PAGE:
Julie – so, you want to execute a man that may very well be innocent, because, in your mind, that will show liberals what idiots they are for supporting a woman's right to choose? If that is not your logic, than in what way is the abortion issue relevant to this case?

      September 15, 2011 at 5:26 pm | Report abuse |
    • wilddog13

      i was on the jury he is as guilty as sin

      September 15, 2011 at 11:07 pm | Report abuse |
    • Patrick

      JJ is right. Abortion/Obama are to blame here. Evolution too.

      September 16, 2011 at 10:33 am | Report abuse |
  3. raven

    I watched a Dateline about this case . Left with more questions than answers. That was a long time ago and it doesnt sound like theyve resolved much since then .

    September 15, 2011 at 4:14 pm | Report abuse |
    • wilddog13

      i was on the jury . there were about 15 witnesses

      September 15, 2011 at 11:13 pm | Report abuse |
  4. Newtime

    I have lived in the South, I know first hand what they are capable of doing! He should be given a new trial!

    September 15, 2011 at 4:17 pm | Report abuse |
  5. Jj

    So why should cops even care about their job? when citizens destroy neighborhoods because of rage and we are asked to "understand" and "sympathize," what we are being asked is to have compassion for rage.

    September 15, 2011 at 4:36 pm | Report abuse |
    • aaron

      Jj, it is very easy to speculate while on a computer in your home. But, the fact of the matter, is that the evidence accusing him is as tainted, if not more, than the evidence defending him. Furthermore, there is zero evidence to suggest that the death penalty is aiding in the safety of our neighborhoods. So, please save your conservative rants for FOX' website, as I'm sure you will find a home there.

      September 15, 2011 at 5:10 pm | Report abuse |
    • MrLogan

      @ JJ: None of your statements have anything to do with the topic at hand; please don't get drunk before posting.

      September 15, 2011 at 5:10 pm | Report abuse |
  6. avenue

    He should have been executed a long time ago. May this officer finally get to rest in peace.

    September 15, 2011 at 4:51 pm | Report abuse |
    • street

      Executing a man that may be innocent is going to help the officer rest in peace?

      September 15, 2011 at 8:50 pm | Report abuse |
  7. Sean

    Looking past the ethical quandary that is capital punishment- for the sake of fiscal responsibility, this dude should have been killed 22 years ago. The appeals process and cost of incarceration alone probably has cost over ten million dollars. I like turtles.

    September 15, 2011 at 4:55 pm | Report abuse |
    • Amy

      I was going to disagree with your post until I saw the last line. Carry on, good sir.

      September 15, 2011 at 9:15 pm | Report abuse |
  8. Adam

    NAACP and Al Sharpton and involved = this guy is more than likely guilty of what he was charged with.

    September 15, 2011 at 5:03 pm | Report abuse |
    • Derrick

      Racist much????

      September 15, 2011 at 5:27 pm | Report abuse |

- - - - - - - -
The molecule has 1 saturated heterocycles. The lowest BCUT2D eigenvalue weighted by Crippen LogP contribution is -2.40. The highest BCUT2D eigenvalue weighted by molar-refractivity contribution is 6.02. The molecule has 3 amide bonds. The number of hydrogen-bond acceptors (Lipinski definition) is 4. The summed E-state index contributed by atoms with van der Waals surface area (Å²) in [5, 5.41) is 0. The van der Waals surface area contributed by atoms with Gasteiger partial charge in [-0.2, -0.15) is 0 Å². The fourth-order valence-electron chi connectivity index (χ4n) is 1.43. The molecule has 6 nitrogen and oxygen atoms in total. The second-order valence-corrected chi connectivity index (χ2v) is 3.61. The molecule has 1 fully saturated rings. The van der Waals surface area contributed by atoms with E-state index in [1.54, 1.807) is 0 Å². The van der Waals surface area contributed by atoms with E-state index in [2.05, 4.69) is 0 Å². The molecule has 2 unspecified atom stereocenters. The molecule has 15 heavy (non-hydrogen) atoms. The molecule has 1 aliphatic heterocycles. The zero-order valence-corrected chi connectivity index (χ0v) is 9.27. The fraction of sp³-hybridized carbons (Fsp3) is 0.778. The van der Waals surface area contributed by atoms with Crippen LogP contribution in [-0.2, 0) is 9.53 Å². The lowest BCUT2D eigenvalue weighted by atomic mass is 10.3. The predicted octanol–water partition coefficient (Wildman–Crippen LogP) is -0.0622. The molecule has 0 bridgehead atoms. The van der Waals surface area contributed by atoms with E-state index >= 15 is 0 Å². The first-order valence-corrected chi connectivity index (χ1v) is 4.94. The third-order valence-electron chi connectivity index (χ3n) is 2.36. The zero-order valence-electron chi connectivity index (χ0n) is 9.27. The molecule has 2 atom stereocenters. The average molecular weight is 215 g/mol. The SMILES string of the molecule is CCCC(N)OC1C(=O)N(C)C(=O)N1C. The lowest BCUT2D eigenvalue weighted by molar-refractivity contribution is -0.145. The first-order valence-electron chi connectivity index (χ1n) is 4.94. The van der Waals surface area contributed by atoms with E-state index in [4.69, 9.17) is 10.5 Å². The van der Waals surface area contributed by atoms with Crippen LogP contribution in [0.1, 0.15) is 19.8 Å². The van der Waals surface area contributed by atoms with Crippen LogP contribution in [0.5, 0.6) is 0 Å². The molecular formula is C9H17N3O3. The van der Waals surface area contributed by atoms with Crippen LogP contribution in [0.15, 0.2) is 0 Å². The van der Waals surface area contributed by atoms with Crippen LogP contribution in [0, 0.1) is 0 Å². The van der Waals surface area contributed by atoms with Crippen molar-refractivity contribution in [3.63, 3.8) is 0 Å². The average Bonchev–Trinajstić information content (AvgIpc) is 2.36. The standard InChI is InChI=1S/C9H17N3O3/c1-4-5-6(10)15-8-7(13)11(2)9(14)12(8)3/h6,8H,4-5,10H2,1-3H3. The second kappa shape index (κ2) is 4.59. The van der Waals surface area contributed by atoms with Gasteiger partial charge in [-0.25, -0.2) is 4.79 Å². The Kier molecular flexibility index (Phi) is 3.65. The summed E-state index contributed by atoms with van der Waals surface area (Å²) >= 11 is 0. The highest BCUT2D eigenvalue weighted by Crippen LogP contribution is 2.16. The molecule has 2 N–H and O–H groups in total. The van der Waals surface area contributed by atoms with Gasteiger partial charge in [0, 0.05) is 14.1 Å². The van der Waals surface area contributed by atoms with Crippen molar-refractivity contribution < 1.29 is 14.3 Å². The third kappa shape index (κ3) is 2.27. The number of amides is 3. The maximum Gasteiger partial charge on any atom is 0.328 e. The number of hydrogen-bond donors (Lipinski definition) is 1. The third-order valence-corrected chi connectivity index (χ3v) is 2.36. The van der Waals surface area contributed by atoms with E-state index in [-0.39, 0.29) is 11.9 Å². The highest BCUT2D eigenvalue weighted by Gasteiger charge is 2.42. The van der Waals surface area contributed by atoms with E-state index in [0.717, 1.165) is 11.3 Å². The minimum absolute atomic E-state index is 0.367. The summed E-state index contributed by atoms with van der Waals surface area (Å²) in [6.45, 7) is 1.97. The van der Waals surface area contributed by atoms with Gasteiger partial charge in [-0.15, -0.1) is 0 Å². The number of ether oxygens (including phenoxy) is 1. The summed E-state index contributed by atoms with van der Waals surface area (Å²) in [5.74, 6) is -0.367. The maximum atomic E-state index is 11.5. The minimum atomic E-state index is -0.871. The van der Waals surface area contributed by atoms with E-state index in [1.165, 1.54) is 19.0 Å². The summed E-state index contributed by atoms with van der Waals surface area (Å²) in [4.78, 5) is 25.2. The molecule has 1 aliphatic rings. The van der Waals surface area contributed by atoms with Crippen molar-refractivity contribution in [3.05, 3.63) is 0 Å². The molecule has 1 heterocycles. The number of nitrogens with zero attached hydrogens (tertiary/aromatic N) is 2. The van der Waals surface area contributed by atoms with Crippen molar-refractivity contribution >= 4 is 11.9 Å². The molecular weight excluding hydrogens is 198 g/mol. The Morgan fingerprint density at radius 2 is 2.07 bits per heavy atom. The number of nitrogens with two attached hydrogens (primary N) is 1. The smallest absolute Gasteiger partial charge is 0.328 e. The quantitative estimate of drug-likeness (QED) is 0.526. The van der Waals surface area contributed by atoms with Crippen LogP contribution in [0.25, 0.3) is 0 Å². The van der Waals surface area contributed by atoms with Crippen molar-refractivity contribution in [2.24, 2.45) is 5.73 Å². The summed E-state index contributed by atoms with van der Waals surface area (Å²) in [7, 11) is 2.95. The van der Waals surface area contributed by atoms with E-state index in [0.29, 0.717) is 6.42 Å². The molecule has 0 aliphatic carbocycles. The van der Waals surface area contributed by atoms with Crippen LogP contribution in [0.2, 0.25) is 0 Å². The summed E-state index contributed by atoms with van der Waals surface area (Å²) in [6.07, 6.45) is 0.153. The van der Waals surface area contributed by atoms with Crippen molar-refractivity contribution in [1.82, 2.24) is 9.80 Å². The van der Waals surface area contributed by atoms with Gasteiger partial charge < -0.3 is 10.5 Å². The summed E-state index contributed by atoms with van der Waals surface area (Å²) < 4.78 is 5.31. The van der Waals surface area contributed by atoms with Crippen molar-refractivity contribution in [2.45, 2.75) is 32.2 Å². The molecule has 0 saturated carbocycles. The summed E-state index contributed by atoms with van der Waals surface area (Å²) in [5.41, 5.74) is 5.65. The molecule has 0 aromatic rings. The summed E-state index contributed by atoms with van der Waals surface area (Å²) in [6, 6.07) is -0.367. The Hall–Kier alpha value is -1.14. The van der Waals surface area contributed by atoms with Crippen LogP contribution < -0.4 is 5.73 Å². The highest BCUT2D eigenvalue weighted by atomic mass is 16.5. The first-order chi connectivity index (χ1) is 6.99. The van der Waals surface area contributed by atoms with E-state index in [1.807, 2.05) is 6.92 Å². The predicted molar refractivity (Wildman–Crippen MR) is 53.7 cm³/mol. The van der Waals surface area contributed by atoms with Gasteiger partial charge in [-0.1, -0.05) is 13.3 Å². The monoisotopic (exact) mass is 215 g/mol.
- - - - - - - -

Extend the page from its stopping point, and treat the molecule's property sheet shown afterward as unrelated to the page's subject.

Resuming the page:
• wilddog13

      you are correct. I was on the jury

      September 15, 2011 at 11:09 pm | Report abuse |
    • Realitybites

      No Adam,
      It only means it's a high profile case that would bring national attention to Sharpton, whom I have very little respect for. It by no means indicates innocence or guilt.

      September 16, 2011 at 6:35 am | Report abuse |
  9. Jj

    what about the rage of cops who see their efforts thwarted daily by a system which returns an endless parade of human debris to the streets to commit more crime?

    September 15, 2011 at 5:05 pm | Report abuse |
    • steve harnack

      They can just do what they usually do, go home and beat the wife and kids.

      September 15, 2011 at 9:08 pm | Report abuse |
    • Realitybites

      So by that logic, you're saying a man should be put to death when there is a significant enough doubt of his guilt because policemen would feel justice is being done. I seriously doubt that.

      September 16, 2011 at 6:42 am | Report abuse |
  10. Jeff

    On what grounds is the recantation more believable than the testimony given in court? Maybe it could be the possibility of the witnesses being pressured. Would that make a difference?

    September 15, 2011 at 5:07 pm | Report abuse |
  11. Jj

    what about ve rage of cops who have to track deadly drug dealers who earn millions violating the law while they, the cops, earn a comparative pittance trying to enforce it? how about a little "understanding" and "sympathy" for them and what they face everyday?

    September 15, 2011 at 5:10 pm | Report abuse |
  12. HandfulOfPeter

    "On what grounds are the recantations more believable than the testimony in court? None."
    or
    "On what grounds are the recantations less believable than the testimony in court? None."

    September 15, 2011 at 5:15 pm | Report abuse |
    • Realitybites

      Nice one!

      September 16, 2011 at 8:29 am | Report abuse |
  13. alex george

    This innocencent man has no chance in the racist south. God bless his poor innocencent soul and god curse the racist.

    September 15, 2011 at 5:17 pm | Report abuse |
    • turtles are fun

      how do you know for sure he is innocent? I'm from the south, and Im not racist. You my friend are an IDIOT

      September 16, 2011 at 9:45 am | Report abuse |
  14. Starwynd

    I don't believe the death penalty should be handed down unless there is incontrovertible forensic evidence to prove the case for murder. This is my opinion.

    September 15, 2011 at 5:19 pm | Report abuse |
  15. jim

    repugs are "pro life" except when it comes to innocent black men – then it's"let the n***a hang". may the same fate befall one of your children and you suffer eternally....

    September 15, 2011 at 5:19 pm | Report abuse |
    • cb

      repugs are pro life until it exits the uterus. After that, it's to hell with it.

      September 15, 2011 at 8:53 pm | Report abuse |